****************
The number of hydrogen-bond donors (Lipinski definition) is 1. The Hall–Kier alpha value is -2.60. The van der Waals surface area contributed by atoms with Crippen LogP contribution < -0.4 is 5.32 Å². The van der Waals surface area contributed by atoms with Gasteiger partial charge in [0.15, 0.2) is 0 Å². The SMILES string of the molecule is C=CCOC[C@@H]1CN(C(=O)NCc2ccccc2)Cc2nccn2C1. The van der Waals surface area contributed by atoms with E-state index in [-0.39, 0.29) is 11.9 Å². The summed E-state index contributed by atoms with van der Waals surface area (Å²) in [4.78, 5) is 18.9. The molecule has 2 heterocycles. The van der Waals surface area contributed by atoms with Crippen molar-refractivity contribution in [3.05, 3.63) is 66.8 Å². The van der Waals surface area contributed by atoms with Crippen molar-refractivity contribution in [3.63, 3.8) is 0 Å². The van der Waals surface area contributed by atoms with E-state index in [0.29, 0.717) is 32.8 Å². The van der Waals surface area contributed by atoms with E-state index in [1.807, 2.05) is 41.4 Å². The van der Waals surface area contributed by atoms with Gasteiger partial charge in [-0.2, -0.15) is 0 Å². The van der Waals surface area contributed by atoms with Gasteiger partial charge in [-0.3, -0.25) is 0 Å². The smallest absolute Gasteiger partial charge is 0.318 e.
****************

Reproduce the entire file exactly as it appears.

The number of hydrogen-bond donors (Lipinski definition) is 1. The Hall–Kier alpha value is -2.60. The van der Waals surface area contributed by atoms with Crippen LogP contribution < -0.4 is 5.32 Å². The van der Waals surface area contributed by atoms with Gasteiger partial charge in [0.15, 0.2) is 0 Å². The SMILES string of the molecule is C=CCOC[C@@H]1CN(C(=O)NCc2ccccc2)Cc2nccn2C1. The van der Waals surface area contributed by atoms with E-state index in [-0.39, 0.29) is 11.9 Å². The summed E-state index contributed by atoms with van der Waals surface area (Å²) in [4.78, 5) is 18.9. The molecule has 2 heterocycles. The van der Waals surface area contributed by atoms with Crippen molar-refractivity contribution in [3.05, 3.63) is 66.8 Å². The van der Waals surface area contributed by atoms with Crippen molar-refractivity contribution in [3.63, 3.8) is 0 Å². The van der Waals surface area contributed by atoms with E-state index in [0.29, 0.717) is 32.8 Å². The van der Waals surface area contributed by atoms with E-state index in [1.807, 2.05) is 41.4 Å². The van der Waals surface area contributed by atoms with Gasteiger partial charge in [-0.2, -0.15) is 0 Å². The van der Waals surface area contributed by atoms with Gasteiger partial charge in [-0.3, -0.25) is 0 Å². The smallest absolute Gasteiger partial charge is 0.318 e.